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| Designbest editorial staff


m not a decorator”, she stated. And indeed she became a legend.
Visionary architect and pioneer of modern design, Florence Knoll has revolutionized the homes and offices of postwar American and European generations by turning interior decoration into veritable spatial architecture. And now, at the age of one hundred and one, she is really gone. We had lost count of her age, because Florence Knoll had already been a legend for a long time, since she unexpectedly withdrew from the scene in 1965, at the age of forty-eight, leaving behind a legacy of acclaimed projects that are still shining in the design firmament. Created over a period of only twenty years, those design projects are flashes of brilliance in Florence’s long life, studded with huge tragedies and great successes.

The only daughter of a humble family, Florence (née Schust) was orphaned of father and mother at the age of twelve and placed under the care of a foster guardian. The turning point for Florence came when she met Eliel Saarinen, who was the chief architect of the school campus in Bloomfield Hills, Michigan, where she studied. But instead of lessons, what interested her most were the campus buildings. She then went on to study at the Cranbrook Academy of Art – adjacent the high school campus – where Saarinen, president and teacher, took her under his swing. Her classmates at Cranbrook included, among others, Harry Bertoia. Eliel Saarinen encouraged her to first attend Columbus University in New York and then to pursue further studies at the Architectural Association in London. Together with Eliel‘s family, Florence visited Europe and especially Alvar Aalto‘s Finland, and she became a great friend of his son Eero, with whom she later designed some of Knoll's most iconic collections, such as the Tulip and the Womb chairs and the Saarinen tables.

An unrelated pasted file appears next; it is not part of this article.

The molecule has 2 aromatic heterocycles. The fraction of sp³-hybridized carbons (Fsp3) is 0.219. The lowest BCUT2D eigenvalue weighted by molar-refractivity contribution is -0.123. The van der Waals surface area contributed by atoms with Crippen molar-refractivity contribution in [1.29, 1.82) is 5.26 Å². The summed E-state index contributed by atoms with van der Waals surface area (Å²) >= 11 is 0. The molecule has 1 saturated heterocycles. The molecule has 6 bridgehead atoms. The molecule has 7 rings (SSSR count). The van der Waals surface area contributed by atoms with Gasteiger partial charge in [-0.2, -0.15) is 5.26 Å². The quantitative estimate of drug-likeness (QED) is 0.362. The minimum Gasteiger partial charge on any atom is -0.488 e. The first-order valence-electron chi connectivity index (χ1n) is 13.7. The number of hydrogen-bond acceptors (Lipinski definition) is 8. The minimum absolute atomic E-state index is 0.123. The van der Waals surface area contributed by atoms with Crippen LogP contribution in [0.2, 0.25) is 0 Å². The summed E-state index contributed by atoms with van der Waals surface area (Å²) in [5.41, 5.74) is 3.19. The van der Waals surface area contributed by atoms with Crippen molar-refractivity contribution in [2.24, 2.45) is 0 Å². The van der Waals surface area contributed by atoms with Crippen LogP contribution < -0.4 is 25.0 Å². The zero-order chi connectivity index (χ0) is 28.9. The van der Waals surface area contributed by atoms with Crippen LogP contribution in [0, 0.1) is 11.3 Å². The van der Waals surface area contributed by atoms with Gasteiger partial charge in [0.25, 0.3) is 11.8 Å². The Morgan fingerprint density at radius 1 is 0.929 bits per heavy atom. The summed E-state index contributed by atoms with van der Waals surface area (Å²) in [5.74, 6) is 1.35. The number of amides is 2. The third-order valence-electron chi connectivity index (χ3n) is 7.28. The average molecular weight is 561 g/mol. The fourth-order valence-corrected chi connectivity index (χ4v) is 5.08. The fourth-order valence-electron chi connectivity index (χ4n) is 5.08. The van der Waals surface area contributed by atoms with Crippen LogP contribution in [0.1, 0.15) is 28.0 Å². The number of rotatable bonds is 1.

The break out of the Second World War forced Florence to return to the United States and at that time Eliel introduced her to two exceptional immigrants: Walter Gropius and Marcel Breuer, who had fled Germany (through England) when the Nazi regime closed The Bauhaus. After working briefly for Gropius and Breuer in their New York studio, she later chose Chicago to complete her studies. This is no coincidence: she enrolled at the Armour Institute of Chicago (now ITT) where she studied under Mies van der Rohe, another famous German émigré. In a few years, Florence managed to meet the greatest masters of modern architecture.

Graduated in 1941 at the age of twenty-four, two years later she began working full-time at Knoll, the modern furniture company young Hans Knoll had moved from Germany to New York, and she soon became Knoll’s interiors specialist. Times were hard, wood was the only available material – even fabrics were difficult to obtain – so, with her practical genius, Florence convinced Hans to focus on essential lines and simple bright colors. Since the two of them knew many architects, she also convinced Hans to bring architects to work on various furniture projects. They also assured the architects that each of them would be credited by name and, this is new for the time, paid royalties for their designs. That's how Knoll Associates, Inc. was born: it was 1946, the war was finally over. Just like a fairy tale coming to life, a few months later Hans Knoll and Florence Schust got married and two children were soon to follow.

Her new life as an entrepreneur was marked by constant research and innovation. She founded the Knoll Planning Unit (KPU), the interior design department where, together with other architects and interior designers, she developed the increasingly important and complex projects that Knoll was commissioned. As shown in a picture of those times, she was leading meetings being the only woman among men.